New Tools and Approaches to Better Manage Nutrient Impact

Growing Algae to Remove Excess Nutrients

With all of the press regarding harmful algal blooms, it is sometimes easy to forget that most algae are good – in fact crucial for the health of our aquatic food webs. Algae also help us breathe, by producing oxygen as a by-product of photosynthesis. They’re also getting put to work to remove excess nutrients from stormwater runoff. This UF/IFAS blog post explains how Indian River County has built Egret Marsh Stormwater Park and Wildlife Sanctuary to clean stormwater runoff before it can enter the Indian River Lagoon.


Satellite Imagery Provides New Views of Lake Okeechobee’s Algae Problem

From on high, these images of Lake Okeechobee depict different aspects of the 2018 algal bloom season. The image on the left shows a true-color image, which is what you would see if looking down onto the lake from space. The image on the right is derived from an experimental product developed by Richard Stumpf from the NOAA National Ocean Service, who is working with Florida Sea Grant on products that interpret satellite data. The computer program takes the data showing reflected light across the visible spectrum, focuses only on that light range reflected by blue-green algae, and then produces a map showing the estimated density of blue-green algae cells in the lake.


Red Tide Satellite Imagery Reveals Intensity of Blooms Along Florida’s Gulf Coast

In the summer of 2018, a long simmering bloom of the harmful algae, Karenia brevis, intensified along the southwest Florida coast. This bloom was the continuation of a bloom that had begun in October 2017 and kept touching the coast all through the winter and spring.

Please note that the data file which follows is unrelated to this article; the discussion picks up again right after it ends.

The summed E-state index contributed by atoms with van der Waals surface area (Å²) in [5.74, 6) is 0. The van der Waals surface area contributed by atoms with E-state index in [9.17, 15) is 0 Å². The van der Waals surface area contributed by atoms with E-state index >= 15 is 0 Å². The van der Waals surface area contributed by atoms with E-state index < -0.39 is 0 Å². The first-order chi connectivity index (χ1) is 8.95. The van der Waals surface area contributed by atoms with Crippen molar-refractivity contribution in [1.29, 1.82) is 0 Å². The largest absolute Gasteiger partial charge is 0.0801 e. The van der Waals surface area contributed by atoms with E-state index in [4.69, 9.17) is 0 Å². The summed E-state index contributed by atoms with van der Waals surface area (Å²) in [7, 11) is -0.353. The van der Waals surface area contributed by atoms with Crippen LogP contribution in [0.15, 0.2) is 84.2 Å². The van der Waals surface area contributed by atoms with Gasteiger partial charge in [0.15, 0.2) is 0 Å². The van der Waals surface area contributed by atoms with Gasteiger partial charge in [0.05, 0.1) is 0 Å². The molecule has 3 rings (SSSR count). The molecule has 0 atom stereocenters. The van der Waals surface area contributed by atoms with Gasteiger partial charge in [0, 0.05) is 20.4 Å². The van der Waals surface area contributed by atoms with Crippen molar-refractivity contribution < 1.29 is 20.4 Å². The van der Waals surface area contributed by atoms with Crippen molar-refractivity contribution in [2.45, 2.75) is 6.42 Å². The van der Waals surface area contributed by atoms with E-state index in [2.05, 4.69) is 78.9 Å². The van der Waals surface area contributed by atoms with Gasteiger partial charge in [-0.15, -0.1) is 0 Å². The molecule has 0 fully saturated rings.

This sequence of satellite images shows the development of the bloom from June through November 2018. This data was collected by the Sentinel-3a satellite, part of the European Union’s Copernicus mission. The “Ocean Land Colour Sensor” (OLCI) on the satellite measures many wavelengths of light across the spectrum. As a result, it is possible to identify the presence of chlorophyll. The method we are using involves fluorescence by the chlorophyll molecule, so the chlorophyll tends to be most visible during spring to fall months.


UF/IFAS Extension Works with Horse Industry to Manage Nutrient Impact of Manure Waste

On-farm research develops novel method for characterizing the impact of equine manure management practices on water quality.  See More.

Florida has a large and diverse equine industry with the highest density of the state’s equine operations, about 50,000 horses, in Marion County. UF extension faculty are giving horse operations new tools to calculate how effective composting can be for minimizing negative impacts of manure waste on water quality. In Marion County, extension agents have partnered with three equine farms to test innovative and cost-effective ways to measure the nutrient profile of runoff at sites where manure is composted versus sites where manure is stockpiled. Being able to quantify the impact that different manure management practices have on freshwater systems will guide producers and decision makers as they develop Best Management Practices for manure management that will benefit not only water quality, but the sustainability of the equine industry overall.


Content developed and curated by Dorothy Zimmerman